Update 7 June 2005: Well did a little bit more today. Feeling crook with the flu so shouldn't be in the shed anyway. But Image 8 & 9 should give you a better idea of where the intercooler is going to go. The dimensions I have determined are approximately 480W x 150H x 50D, these dimensions include the end tanks so it won't be the biggest intercooler ever made. I think I will have to get a custom made one as these dimension I am sure are pretty unusual. I am also going to think about manufacturing my own intercooler pipes.

Given the design of the subframe there are several issues that need to be considered then determining how you install the intercooler. Now one is to locate it where it was. This is by far the easiest and the cheapest. Any other location is going to be more difficult and if it necessitates the creation of a custom intercooler then big bucks will be forked out. Also an interesting thing I read today is about myths about radiators and intercoolers and construction of them from Aluminium.

Construction out of aluminium is really only for 2 reasons, weight (not really a consideration unless you are a racer) or wank factor (probably the real reason in a lot of cases). It is a fact that copper, brass and even lead have better heat transfer capacities than Aluminium so therefore if it is heat dissipation you want then Aluminium is towards the bottom of the elementary table. For a bit more information about non-use of Aluminium (specifically in radiators but the same applies to intercoolers) go to this online article. So you may be able to save some money on an intercooler or radiator (or both) made out of something apart from Aluminium.

Now another good question is why are Aluminium rads and IC's so expensive. Well the answer is simple, effort. Welding mild steel especially with a MIG welder is fairly straight forward as I have demonstrated. Now MIG welding Aluminium is pretty difficult or more difficult than steel. The best way to weld Aluminium is to TIG weld it. This is a form of arc & stick welding. Now TIG welding takes about 6 times as long to do a seam weld as a MIG will.

It is also translates into the realm of fully hand made. Just mentioning the words hand and made together equals alot of money. So there you go Aluminium Intercoolers are expensive because apart from the core they are hand made and they are difficult to weld which equals expensive. Now contrast this with Steel and you will see a dramatic drop in price but possibly an increase in heat transfer and ultimately efficiency, sounds good to me...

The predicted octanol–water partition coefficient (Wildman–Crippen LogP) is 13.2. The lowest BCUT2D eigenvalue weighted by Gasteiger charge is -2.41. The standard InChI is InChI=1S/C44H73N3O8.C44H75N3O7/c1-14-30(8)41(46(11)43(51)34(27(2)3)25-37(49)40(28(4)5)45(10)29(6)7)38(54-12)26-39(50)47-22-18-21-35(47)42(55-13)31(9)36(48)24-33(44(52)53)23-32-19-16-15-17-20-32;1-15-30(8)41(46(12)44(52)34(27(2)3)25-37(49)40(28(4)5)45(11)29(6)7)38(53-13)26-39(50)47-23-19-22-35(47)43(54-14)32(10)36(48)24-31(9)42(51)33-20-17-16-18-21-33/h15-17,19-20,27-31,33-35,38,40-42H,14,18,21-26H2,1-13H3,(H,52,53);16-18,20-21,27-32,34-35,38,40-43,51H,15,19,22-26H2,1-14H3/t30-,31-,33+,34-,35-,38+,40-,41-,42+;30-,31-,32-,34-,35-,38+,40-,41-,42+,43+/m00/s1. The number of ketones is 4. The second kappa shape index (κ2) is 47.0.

Now I will describe my preferred solution which as at 21 October 2004 is unproven and uncosted but may give you ideas for your project. I intend to mount a custom intercooler where the three holes in the bottom front apron are located.

This will utilise a reworking of the front extended bar setup of the subframe as a mounting point. I may have to slightly extend the front skirt forward in a hinge fashion So that the IC can drop straight down and away from the exhaust exit from the turbo.

Now here is another solution. That is to take the intercooler that came with the engine, and essentially do the same thing as that I proposed with the custom intercooler. Another possibility is to mount it on the left hand side of the grill. This will be possible due to the fact that you will be unlikely to be able to mount a radiator the reaches across the full front of the grill due to the location of the turbo.

Or you could located it underneath as per my preferred solution, the only trouble with this is that due to it size you may find that the cooling effects would be negligible when compared to the distance that the air has to travel after the intercooler to the air intake plenum and the routing of the hose over a large expanse of hot engine. The advantage would probably only be obtained from a larger intercooler. So next time I update this section I will have facts and figures and then engine will be in giving me a better idea of what space I have to work with. I will also have investigated radiators but this is a lot simpler than the intercooler issue.





The Finished Product.

All jobs on the engine bay have been done...

Well as you can see the engine bay is complete. The only thing outstanding is the washer bottle but that will go inside the car. So that is pretty much that. As you can see I ditched my fabricated crossbrace/slampanel as it just ended up basically not working as I intended and produced too many problems to solve so I went back to the original. I am quite chuffed with the little bracket that holds the radiator in place.

The only real addition was the overflow tank which you can see in the lefthand top corner. I got that out of a mazda and it fits like a gem.

So there you go the car is practically ready to go. The only trouble being that I have had a problem with the MAP sensor and she ain't running properly. But should be fixed by the guys at Canberra Toyota tomorrow. Oh and get them to hook up the knock sensor again. But apart fromt that nothing more to do.

After it is registered I will no doubt give the thermatic fan another go. She runs cool but I am sure if I get stuck in heavy traffic she might start to get a bit annoyed. But at this stage the main aim is to get the thing past rego and on the road.


FINAL NOTE: While I have endevoured to give you as much information as I can, I am not a professional engineer, not even close. So anything you take from this website is at your own risk. Due to the increasingly litigous society in which we dwell I am will also be unable to develop or send out full specs for the subframe. For the same reason I won't be making subframes for people. The fact is as much as people like to say that they won't seek you out when things go wrong they will and usually with a lawyer in tow.